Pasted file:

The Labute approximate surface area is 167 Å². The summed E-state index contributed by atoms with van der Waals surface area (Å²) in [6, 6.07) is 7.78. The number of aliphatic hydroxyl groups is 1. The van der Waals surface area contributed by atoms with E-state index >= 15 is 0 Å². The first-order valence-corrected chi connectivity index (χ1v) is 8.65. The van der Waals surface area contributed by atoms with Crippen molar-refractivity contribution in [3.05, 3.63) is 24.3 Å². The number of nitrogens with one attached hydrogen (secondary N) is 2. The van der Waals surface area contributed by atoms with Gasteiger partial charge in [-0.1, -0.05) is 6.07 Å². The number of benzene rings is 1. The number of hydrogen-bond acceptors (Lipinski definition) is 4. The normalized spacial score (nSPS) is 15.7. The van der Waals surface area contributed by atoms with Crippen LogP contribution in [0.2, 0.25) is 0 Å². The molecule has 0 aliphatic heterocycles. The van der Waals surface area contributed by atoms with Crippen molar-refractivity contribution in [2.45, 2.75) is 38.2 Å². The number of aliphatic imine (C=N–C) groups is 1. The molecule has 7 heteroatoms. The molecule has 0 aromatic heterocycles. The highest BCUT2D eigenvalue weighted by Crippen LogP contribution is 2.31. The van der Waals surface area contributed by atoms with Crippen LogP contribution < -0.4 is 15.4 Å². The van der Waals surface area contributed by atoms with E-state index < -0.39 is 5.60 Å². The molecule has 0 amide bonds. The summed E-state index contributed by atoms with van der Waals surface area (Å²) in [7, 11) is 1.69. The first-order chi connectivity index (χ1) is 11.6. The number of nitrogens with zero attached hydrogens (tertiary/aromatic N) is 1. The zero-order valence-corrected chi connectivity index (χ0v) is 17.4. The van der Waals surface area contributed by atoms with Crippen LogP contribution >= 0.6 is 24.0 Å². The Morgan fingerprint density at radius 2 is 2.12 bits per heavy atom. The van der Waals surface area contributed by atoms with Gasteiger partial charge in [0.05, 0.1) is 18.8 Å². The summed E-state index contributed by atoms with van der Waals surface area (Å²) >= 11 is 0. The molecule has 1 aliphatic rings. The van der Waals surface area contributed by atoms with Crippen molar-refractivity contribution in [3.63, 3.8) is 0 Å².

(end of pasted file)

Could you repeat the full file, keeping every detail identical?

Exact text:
The Labute approximate surface area is 167 Å². The summed E-state index contributed by atoms with van der Waals surface area (Å²) in [6, 6.07) is 7.78. The number of aliphatic hydroxyl groups is 1. The van der Waals surface area contributed by atoms with E-state index >= 15 is 0 Å². The first-order valence-corrected chi connectivity index (χ1v) is 8.65. The van der Waals surface area contributed by atoms with Crippen molar-refractivity contribution in [3.05, 3.63) is 24.3 Å². The number of nitrogens with one attached hydrogen (secondary N) is 2. The van der Waals surface area contributed by atoms with Gasteiger partial charge in [-0.1, -0.05) is 6.07 Å². The number of benzene rings is 1. The number of hydrogen-bond acceptors (Lipinski definition) is 4. The normalized spacial score (nSPS) is 15.7. The van der Waals surface area contributed by atoms with Crippen LogP contribution in [0.2, 0.25) is 0 Å². The molecule has 0 aliphatic heterocycles. The van der Waals surface area contributed by atoms with Crippen molar-refractivity contribution in [2.45, 2.75) is 38.2 Å². The number of aliphatic imine (C=N–C) groups is 1. The molecule has 7 heteroatoms. The molecule has 0 aromatic heterocycles. The highest BCUT2D eigenvalue weighted by Crippen LogP contribution is 2.31. The van der Waals surface area contributed by atoms with Crippen LogP contribution < -0.4 is 15.4 Å². The van der Waals surface area contributed by atoms with E-state index < -0.39 is 5.60 Å². The molecule has 0 amide bonds. The summed E-state index contributed by atoms with van der Waals surface area (Å²) in [7, 11) is 1.69. The first-order chi connectivity index (χ1) is 11.6. The number of nitrogens with zero attached hydrogens (tertiary/aromatic N) is 1. The zero-order valence-corrected chi connectivity index (χ0v) is 17.4. The van der Waals surface area contributed by atoms with Crippen LogP contribution >= 0.6 is 24.0 Å². The Morgan fingerprint density at radius 2 is 2.12 bits per heavy atom. The van der Waals surface area contributed by atoms with Gasteiger partial charge in [0.05, 0.1) is 18.8 Å². The summed E-state index contributed by atoms with van der Waals surface area (Å²) >= 11 is 0. The molecule has 1 aliphatic rings. The van der Waals surface area contributed by atoms with Crippen molar-refractivity contribution in [3.63, 3.8) is 0 Å².